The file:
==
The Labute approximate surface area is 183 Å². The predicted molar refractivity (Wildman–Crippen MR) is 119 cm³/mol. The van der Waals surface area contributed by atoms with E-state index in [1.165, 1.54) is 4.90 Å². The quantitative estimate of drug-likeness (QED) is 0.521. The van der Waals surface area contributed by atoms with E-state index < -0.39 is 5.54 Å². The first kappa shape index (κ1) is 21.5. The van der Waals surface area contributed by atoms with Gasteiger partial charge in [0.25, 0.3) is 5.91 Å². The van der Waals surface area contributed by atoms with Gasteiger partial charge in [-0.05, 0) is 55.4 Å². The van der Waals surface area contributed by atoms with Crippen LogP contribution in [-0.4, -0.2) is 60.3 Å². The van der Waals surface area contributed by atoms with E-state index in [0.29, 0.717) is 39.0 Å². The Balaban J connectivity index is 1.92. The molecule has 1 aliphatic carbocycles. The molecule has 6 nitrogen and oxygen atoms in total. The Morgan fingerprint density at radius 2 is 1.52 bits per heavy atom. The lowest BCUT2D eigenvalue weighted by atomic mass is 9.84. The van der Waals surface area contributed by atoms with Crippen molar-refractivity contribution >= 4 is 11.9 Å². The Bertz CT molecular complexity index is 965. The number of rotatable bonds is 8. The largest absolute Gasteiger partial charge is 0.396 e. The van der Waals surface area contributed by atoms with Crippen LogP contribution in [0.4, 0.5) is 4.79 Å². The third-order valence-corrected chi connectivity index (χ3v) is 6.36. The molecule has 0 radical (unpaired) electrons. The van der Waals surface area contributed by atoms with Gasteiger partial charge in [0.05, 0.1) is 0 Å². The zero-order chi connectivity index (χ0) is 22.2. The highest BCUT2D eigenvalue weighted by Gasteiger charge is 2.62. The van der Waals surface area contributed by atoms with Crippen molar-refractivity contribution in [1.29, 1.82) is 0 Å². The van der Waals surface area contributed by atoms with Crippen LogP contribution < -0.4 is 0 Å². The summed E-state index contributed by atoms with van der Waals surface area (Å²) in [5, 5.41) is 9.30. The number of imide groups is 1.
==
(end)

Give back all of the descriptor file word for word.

The Labute approximate surface area is 183 Å². The predicted molar refractivity (Wildman–Crippen MR) is 119 cm³/mol. The van der Waals surface area contributed by atoms with E-state index in [1.165, 1.54) is 4.90 Å². The quantitative estimate of drug-likeness (QED) is 0.521. The van der Waals surface area contributed by atoms with E-state index < -0.39 is 5.54 Å². The first kappa shape index (κ1) is 21.5. The van der Waals surface area contributed by atoms with Gasteiger partial charge in [0.25, 0.3) is 5.91 Å². The van der Waals surface area contributed by atoms with Gasteiger partial charge in [-0.05, 0) is 55.4 Å². The van der Waals surface area contributed by atoms with Crippen LogP contribution in [-0.4, -0.2) is 60.3 Å². The van der Waals surface area contributed by atoms with E-state index in [0.29, 0.717) is 39.0 Å². The Balaban J connectivity index is 1.92. The molecule has 1 aliphatic carbocycles. The molecule has 6 nitrogen and oxygen atoms in total. The Morgan fingerprint density at radius 2 is 1.52 bits per heavy atom. The lowest BCUT2D eigenvalue weighted by atomic mass is 9.84. The van der Waals surface area contributed by atoms with Crippen molar-refractivity contribution >= 4 is 11.9 Å². The Bertz CT molecular complexity index is 965. The number of rotatable bonds is 8. The largest absolute Gasteiger partial charge is 0.396 e. The van der Waals surface area contributed by atoms with Crippen LogP contribution in [0.4, 0.5) is 4.79 Å². The third-order valence-corrected chi connectivity index (χ3v) is 6.36. The molecule has 0 radical (unpaired) electrons. The van der Waals surface area contributed by atoms with Gasteiger partial charge in [0.05, 0.1) is 0 Å². The zero-order chi connectivity index (χ0) is 22.2. The highest BCUT2D eigenvalue weighted by Gasteiger charge is 2.62. The van der Waals surface area contributed by atoms with Crippen molar-refractivity contribution in [1.29, 1.82) is 0 Å². The van der Waals surface area contributed by atoms with Crippen LogP contribution < -0.4 is 0 Å². The summed E-state index contributed by atoms with van der Waals surface area (Å²) in [5, 5.41) is 9.30. The number of imide groups is 1.